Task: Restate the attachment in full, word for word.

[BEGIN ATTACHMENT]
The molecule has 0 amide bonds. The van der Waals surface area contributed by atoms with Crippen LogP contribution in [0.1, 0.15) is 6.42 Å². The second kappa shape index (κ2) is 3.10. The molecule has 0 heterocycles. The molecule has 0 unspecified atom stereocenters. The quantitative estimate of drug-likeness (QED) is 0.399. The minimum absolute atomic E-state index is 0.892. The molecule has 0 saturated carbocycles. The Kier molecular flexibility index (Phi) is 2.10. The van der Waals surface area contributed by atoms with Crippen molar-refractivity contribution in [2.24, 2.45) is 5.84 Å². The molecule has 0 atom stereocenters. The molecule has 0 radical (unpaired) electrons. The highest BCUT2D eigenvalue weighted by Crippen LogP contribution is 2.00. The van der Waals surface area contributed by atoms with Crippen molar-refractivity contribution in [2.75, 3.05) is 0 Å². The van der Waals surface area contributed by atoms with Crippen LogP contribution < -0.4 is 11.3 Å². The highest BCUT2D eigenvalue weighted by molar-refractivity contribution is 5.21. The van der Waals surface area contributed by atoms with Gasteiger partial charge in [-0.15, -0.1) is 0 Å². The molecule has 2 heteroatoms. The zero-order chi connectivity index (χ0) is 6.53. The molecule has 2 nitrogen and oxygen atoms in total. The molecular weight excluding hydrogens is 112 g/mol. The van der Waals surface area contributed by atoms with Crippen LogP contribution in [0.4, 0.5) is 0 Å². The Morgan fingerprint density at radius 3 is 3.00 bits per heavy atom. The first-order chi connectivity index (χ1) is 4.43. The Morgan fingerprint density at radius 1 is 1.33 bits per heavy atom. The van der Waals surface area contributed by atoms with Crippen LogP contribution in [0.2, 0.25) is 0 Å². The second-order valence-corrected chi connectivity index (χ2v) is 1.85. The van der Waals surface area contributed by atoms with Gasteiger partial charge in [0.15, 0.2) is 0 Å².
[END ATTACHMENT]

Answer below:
The molecule has 0 amide bonds. The van der Waals surface area contributed by atoms with Crippen LogP contribution in [0.1, 0.15) is 6.42 Å². The second kappa shape index (κ2) is 3.10. The molecule has 0 heterocycles. The molecule has 0 unspecified atom stereocenters. The quantitative estimate of drug-likeness (QED) is 0.399. The minimum absolute atomic E-state index is 0.892. The molecule has 0 saturated carbocycles. The Kier molecular flexibility index (Phi) is 2.10. The van der Waals surface area contributed by atoms with Crippen molar-refractivity contribution in [2.24, 2.45) is 5.84 Å². The molecule has 0 atom stereocenters. The molecule has 0 radical (unpaired) electrons. The highest BCUT2D eigenvalue weighted by Crippen LogP contribution is 2.00. The van der Waals surface area contributed by atoms with Crippen molar-refractivity contribution in [2.75, 3.05) is 0 Å². The van der Waals surface area contributed by atoms with Crippen LogP contribution < -0.4 is 11.3 Å². The highest BCUT2D eigenvalue weighted by molar-refractivity contribution is 5.21. The van der Waals surface area contributed by atoms with Gasteiger partial charge in [-0.15, -0.1) is 0 Å². The molecule has 2 heteroatoms. The zero-order chi connectivity index (χ0) is 6.53. The molecule has 2 nitrogen and oxygen atoms in total. The molecular weight excluding hydrogens is 112 g/mol. The van der Waals surface area contributed by atoms with Crippen LogP contribution in [0.4, 0.5) is 0 Å². The Morgan fingerprint density at radius 3 is 3.00 bits per heavy atom. The first-order chi connectivity index (χ1) is 4.43. The Morgan fingerprint density at radius 1 is 1.33 bits per heavy atom. The van der Waals surface area contributed by atoms with Crippen LogP contribution in [0.2, 0.25) is 0 Å². The second-order valence-corrected chi connectivity index (χ2v) is 1.85. The van der Waals surface area contributed by atoms with Gasteiger partial charge in [0.15, 0.2) is 0 Å².